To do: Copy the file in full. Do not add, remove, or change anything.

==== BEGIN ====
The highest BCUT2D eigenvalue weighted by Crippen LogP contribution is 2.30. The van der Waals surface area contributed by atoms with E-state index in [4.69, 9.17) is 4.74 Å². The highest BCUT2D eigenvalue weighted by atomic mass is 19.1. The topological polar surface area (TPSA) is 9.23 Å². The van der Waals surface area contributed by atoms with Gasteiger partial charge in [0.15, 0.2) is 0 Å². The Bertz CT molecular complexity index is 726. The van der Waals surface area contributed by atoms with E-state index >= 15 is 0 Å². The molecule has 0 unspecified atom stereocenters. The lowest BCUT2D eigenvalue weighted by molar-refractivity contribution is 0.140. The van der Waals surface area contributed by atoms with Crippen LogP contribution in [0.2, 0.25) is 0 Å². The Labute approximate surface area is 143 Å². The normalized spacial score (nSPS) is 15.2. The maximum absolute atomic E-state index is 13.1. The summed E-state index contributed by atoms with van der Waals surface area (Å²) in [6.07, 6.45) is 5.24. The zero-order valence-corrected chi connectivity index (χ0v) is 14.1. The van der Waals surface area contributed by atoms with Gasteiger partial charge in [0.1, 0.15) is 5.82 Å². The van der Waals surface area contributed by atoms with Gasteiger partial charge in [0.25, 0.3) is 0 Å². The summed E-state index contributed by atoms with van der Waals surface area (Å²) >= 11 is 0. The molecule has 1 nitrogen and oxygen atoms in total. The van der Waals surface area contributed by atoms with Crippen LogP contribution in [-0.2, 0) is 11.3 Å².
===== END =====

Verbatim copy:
The highest BCUT2D eigenvalue weighted by Crippen LogP contribution is 2.30. The van der Waals surface area contributed by atoms with E-state index in [4.69, 9.17) is 4.74 Å². The highest BCUT2D eigenvalue weighted by atomic mass is 19.1. The topological polar surface area (TPSA) is 9.23 Å². The van der Waals surface area contributed by atoms with Gasteiger partial charge in [0.15, 0.2) is 0 Å². The Bertz CT molecular complexity index is 726. The van der Waals surface area contributed by atoms with E-state index >= 15 is 0 Å². The molecule has 0 unspecified atom stereocenters. The lowest BCUT2D eigenvalue weighted by molar-refractivity contribution is 0.140. The van der Waals surface area contributed by atoms with Crippen LogP contribution in [0.2, 0.25) is 0 Å². The Labute approximate surface area is 143 Å². The normalized spacial score (nSPS) is 15.2. The maximum absolute atomic E-state index is 13.1. The summed E-state index contributed by atoms with van der Waals surface area (Å²) in [6.07, 6.45) is 5.24. The zero-order valence-corrected chi connectivity index (χ0v) is 14.1. The van der Waals surface area contributed by atoms with Gasteiger partial charge in [0.1, 0.15) is 5.82 Å². The van der Waals surface area contributed by atoms with Gasteiger partial charge in [0.25, 0.3) is 0 Å². The summed E-state index contributed by atoms with van der Waals surface area (Å²) >= 11 is 0. The molecule has 1 nitrogen and oxygen atoms in total. The van der Waals surface area contributed by atoms with Crippen LogP contribution in [-0.2, 0) is 11.3 Å².